Reticulated Giraffe​​​​​​​ Facts

Scientific Name

Giraffa camelopardalis reticulata


Africa, south of the Sahara

What do they eat?

Herbivore; leaves, shoots, branches, bark


Vulnerable to Extinction


The median lifespan is in the teens. Some individuals have lived into their 20s. ​​​​​​​

Conservation Threats

Habitat degradation and poaching

Feed a Giraffe!

There's nothing quite like being face to face with the world's tallest animal as they eat a treat from your hand. You can experience this yourself daily between 10 am and 3 pm. The cost for this unforgettable experience is just $5 (cash or credit card). This gets you three pieces of romaine lettuce for three up close encounters!

Helping Giraffes Near . . .

Naples Zoo participates in the Reticulated and Rothschild Giraffe Species Survival Plan® (SSP). The SSP is a cooperative conservation effort among zoos accredited by the Association of Zoos and Aquariums. Just like in the wild where males will leave the bachelor herds to seek out female company, bachelor herds in zoos will send out some males for breeding. In zoos, these moves are scientifically analyzed by an SSP coordinator using custom software that includes the extensive ancestry records of all the giraffes in North America to insure the healthiest genetic herd for long-term survival. So far, two of our giraffe have been selected and sent to other accredited facilities to help father the next generation of giraffes.

. . . and Far

In just the last 30 years, Africa's giraffe population has plummeted by 30%. Today with a population of 117,000 (2021 estimate), there are 4 elephants for every one giraffe. To secure a better future for these iconic creatures, Naples Zoo partners with the Giraffe Conservation Foundation (GCF). Along with supporting their overall efforts with events like Longnecks for Longnecks event at South Street, Naples Zoo funds the annual salary of wildlife veterinarian Dr. Sara Ferguson, GCF's Uganda Wildlife Coordinator. In cooperation with Uganda Wildlife Authority, GCF is doing extraordinary work to save the critically endangered Nubian giraffe. Only 3,000 of these giraffe survive with over half in Murchison Falls National Park where Dr. Ferguson works.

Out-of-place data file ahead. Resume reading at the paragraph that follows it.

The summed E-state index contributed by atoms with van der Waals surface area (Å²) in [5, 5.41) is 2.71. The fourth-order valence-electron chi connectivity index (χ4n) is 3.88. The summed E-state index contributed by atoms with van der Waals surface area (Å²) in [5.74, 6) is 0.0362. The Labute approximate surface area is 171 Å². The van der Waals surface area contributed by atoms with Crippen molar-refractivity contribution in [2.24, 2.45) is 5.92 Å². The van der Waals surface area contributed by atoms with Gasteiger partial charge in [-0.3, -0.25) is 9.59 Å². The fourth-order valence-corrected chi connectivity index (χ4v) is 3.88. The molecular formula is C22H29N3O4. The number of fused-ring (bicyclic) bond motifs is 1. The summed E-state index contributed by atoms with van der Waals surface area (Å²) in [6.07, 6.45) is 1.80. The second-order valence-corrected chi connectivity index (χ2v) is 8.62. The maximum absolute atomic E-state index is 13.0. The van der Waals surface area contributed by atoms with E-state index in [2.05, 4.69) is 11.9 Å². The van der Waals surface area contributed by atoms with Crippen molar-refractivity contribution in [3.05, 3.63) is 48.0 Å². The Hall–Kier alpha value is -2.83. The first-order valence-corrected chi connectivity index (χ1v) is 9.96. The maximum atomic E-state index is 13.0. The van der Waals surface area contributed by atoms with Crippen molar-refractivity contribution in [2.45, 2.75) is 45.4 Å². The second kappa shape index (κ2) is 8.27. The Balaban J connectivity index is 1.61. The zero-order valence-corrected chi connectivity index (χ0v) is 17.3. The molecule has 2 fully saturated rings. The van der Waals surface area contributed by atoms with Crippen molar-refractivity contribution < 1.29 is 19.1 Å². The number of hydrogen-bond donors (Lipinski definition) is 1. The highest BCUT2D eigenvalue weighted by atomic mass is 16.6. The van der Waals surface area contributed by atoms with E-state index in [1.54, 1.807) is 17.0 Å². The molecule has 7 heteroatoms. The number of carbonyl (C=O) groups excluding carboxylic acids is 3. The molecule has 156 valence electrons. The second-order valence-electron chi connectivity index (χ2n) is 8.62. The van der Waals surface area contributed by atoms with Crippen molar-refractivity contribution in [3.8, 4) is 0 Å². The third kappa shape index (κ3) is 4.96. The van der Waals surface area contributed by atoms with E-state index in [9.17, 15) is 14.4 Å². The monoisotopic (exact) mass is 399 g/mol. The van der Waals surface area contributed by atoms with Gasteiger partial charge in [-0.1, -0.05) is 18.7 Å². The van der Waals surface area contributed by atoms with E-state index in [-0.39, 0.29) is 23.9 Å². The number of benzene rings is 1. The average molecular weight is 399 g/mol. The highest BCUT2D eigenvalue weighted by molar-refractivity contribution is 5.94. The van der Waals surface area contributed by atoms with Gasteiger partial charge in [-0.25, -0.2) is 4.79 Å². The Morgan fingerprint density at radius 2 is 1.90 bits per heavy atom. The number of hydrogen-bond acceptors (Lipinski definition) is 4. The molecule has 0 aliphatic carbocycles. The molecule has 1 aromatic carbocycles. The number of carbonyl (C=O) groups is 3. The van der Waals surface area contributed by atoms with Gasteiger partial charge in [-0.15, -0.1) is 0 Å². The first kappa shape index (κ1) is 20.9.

While giraffe are one of the most recognized of all animals, there was surprisingly little research on them until GCF was formed by Dr. Julian and Steph Fennessy (video of Julian at Naples Zoo). Julian is also Co-Chair of the IUCN SSC Giraffe & Okapi Specialist Group. GCF is establishing current status updates of giraffe populations, helping to define the the species/subspecies questions, and identifying innovative ways to mitigate threats along with so much more. You can help when you purchase a SAVE THE GIRAFFES wristband when you visit as proceeds are donated to GCF to help wild giraffes.

You Can Help Rangers Save Giraffe!

Donate a New or Used Handheld GPS

Through the Giraffe Conservation Foundation, your GPS can become a Giraffe Positioning System! Day and night, rangers risk their lives fighting poachers and saving wildlife. Your handheld GPS in a ranger’s hands documents vital data for long-term monitoring as well as provides exact locations to radio in backup teams when poachers have been spotted. 

Donating is simple.

Just drop off your handheld GPS at any ticket box. Acceptable models are the vertical hiking-style GPS unit like the one shown here - NOT a horizontal car unit for the dashboard. If you'd like, you can also purchase one for us to send to the rangers at through this link and a percentage of your purchase is donated to the Zoo! Just search "handheld GPS." Units like the Garmin eTrex 10 or eTrex20 will work well. You can even dropship it to the Zoo! If you're shipping, please e-mail our Director of Conservation at with your name and address and the unit purchased so we can send out an in-kind donation receipt for your taxes. 


If needed for shipping information, the following may be used: Contact: Tim Tetzlaff | Phone 239.262.5409 ext 122 | email:

Any questions, please e-mail our Director of Conservation Tim Tetzlaff. Thank you!


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